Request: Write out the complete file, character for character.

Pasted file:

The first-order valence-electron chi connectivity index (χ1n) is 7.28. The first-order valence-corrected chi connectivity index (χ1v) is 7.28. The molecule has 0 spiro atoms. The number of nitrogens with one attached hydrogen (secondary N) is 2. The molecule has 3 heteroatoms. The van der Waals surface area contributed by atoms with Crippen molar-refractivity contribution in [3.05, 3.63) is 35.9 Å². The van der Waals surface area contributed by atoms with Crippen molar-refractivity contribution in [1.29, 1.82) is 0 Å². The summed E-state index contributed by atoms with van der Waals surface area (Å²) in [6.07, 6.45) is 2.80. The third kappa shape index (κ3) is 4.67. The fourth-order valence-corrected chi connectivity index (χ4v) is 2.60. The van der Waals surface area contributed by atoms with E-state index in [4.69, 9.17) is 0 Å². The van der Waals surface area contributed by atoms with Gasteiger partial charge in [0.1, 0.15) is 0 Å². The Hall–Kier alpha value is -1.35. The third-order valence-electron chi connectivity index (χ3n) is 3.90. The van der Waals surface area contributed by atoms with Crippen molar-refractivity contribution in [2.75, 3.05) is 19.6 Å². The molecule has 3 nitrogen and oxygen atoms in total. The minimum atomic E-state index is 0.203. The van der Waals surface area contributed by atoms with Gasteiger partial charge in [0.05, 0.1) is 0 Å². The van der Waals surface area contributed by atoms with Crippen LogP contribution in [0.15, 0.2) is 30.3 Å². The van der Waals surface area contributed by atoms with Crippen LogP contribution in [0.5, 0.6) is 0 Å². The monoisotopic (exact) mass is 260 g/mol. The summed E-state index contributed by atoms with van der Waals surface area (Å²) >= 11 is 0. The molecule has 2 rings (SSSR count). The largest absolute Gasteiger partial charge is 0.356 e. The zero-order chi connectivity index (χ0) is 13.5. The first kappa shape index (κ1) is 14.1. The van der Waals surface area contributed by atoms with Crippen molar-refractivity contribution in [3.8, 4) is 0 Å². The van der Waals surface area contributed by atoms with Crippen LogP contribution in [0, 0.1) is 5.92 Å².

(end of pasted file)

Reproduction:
The first-order valence-electron chi connectivity index (χ1n) is 7.28. The first-order valence-corrected chi connectivity index (χ1v) is 7.28. The molecule has 0 spiro atoms. The number of nitrogens with one attached hydrogen (secondary N) is 2. The molecule has 3 heteroatoms. The van der Waals surface area contributed by atoms with Crippen molar-refractivity contribution in [3.05, 3.63) is 35.9 Å². The van der Waals surface area contributed by atoms with Crippen molar-refractivity contribution in [1.29, 1.82) is 0 Å². The summed E-state index contributed by atoms with van der Waals surface area (Å²) in [6.07, 6.45) is 2.80. The third kappa shape index (κ3) is 4.67. The fourth-order valence-corrected chi connectivity index (χ4v) is 2.60. The van der Waals surface area contributed by atoms with E-state index in [4.69, 9.17) is 0 Å². The van der Waals surface area contributed by atoms with Gasteiger partial charge in [0.1, 0.15) is 0 Å². The Hall–Kier alpha value is -1.35. The third-order valence-electron chi connectivity index (χ3n) is 3.90. The van der Waals surface area contributed by atoms with Crippen molar-refractivity contribution in [2.75, 3.05) is 19.6 Å². The molecule has 3 nitrogen and oxygen atoms in total. The minimum atomic E-state index is 0.203. The van der Waals surface area contributed by atoms with Gasteiger partial charge in [0.05, 0.1) is 0 Å². The van der Waals surface area contributed by atoms with Crippen LogP contribution in [0.15, 0.2) is 30.3 Å². The van der Waals surface area contributed by atoms with Crippen LogP contribution in [0.5, 0.6) is 0 Å². The monoisotopic (exact) mass is 260 g/mol. The summed E-state index contributed by atoms with van der Waals surface area (Å²) >= 11 is 0. The molecule has 2 rings (SSSR count). The largest absolute Gasteiger partial charge is 0.356 e. The zero-order chi connectivity index (χ0) is 13.5. The first kappa shape index (κ1) is 14.1. The van der Waals surface area contributed by atoms with Crippen molar-refractivity contribution in [3.8, 4) is 0 Å². The van der Waals surface area contributed by atoms with Crippen LogP contribution in [0, 0.1) is 5.92 Å².